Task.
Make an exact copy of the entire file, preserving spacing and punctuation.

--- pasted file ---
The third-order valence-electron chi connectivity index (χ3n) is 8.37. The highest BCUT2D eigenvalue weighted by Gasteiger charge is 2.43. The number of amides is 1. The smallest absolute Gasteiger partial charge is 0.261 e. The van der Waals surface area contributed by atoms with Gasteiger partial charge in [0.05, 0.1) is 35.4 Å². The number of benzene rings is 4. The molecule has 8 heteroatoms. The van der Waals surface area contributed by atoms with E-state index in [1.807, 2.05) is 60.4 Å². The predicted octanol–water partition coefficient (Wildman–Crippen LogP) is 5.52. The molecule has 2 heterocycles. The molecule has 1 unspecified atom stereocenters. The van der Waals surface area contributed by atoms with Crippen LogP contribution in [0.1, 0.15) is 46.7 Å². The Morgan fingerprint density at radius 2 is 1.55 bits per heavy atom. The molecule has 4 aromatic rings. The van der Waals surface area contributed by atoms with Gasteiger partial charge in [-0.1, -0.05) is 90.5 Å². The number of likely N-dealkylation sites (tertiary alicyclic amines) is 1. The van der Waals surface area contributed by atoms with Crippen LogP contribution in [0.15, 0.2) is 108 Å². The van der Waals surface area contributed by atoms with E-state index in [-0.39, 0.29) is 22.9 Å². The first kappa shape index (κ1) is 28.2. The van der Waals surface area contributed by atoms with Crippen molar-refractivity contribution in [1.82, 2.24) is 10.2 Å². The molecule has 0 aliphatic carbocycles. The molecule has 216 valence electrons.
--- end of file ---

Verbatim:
The third-order valence-electron chi connectivity index (χ3n) is 8.37. The highest BCUT2D eigenvalue weighted by Gasteiger charge is 2.43. The number of amides is 1. The smallest absolute Gasteiger partial charge is 0.261 e. The van der Waals surface area contributed by atoms with Gasteiger partial charge in [0.05, 0.1) is 35.4 Å². The number of benzene rings is 4. The molecule has 8 heteroatoms. The van der Waals surface area contributed by atoms with E-state index in [1.807, 2.05) is 60.4 Å². The predicted octanol–water partition coefficient (Wildman–Crippen LogP) is 5.52. The molecule has 2 heterocycles. The molecule has 1 unspecified atom stereocenters. The van der Waals surface area contributed by atoms with Crippen LogP contribution in [0.1, 0.15) is 46.7 Å². The Morgan fingerprint density at radius 2 is 1.55 bits per heavy atom. The molecule has 4 aromatic rings. The van der Waals surface area contributed by atoms with Gasteiger partial charge in [-0.1, -0.05) is 90.5 Å². The number of likely N-dealkylation sites (tertiary alicyclic amines) is 1. The van der Waals surface area contributed by atoms with Crippen LogP contribution in [0.15, 0.2) is 108 Å². The van der Waals surface area contributed by atoms with E-state index in [-0.39, 0.29) is 22.9 Å². The first kappa shape index (κ1) is 28.2. The van der Waals surface area contributed by atoms with Crippen molar-refractivity contribution in [1.82, 2.24) is 10.2 Å². The molecule has 0 aliphatic carbocycles. The molecule has 216 valence electrons.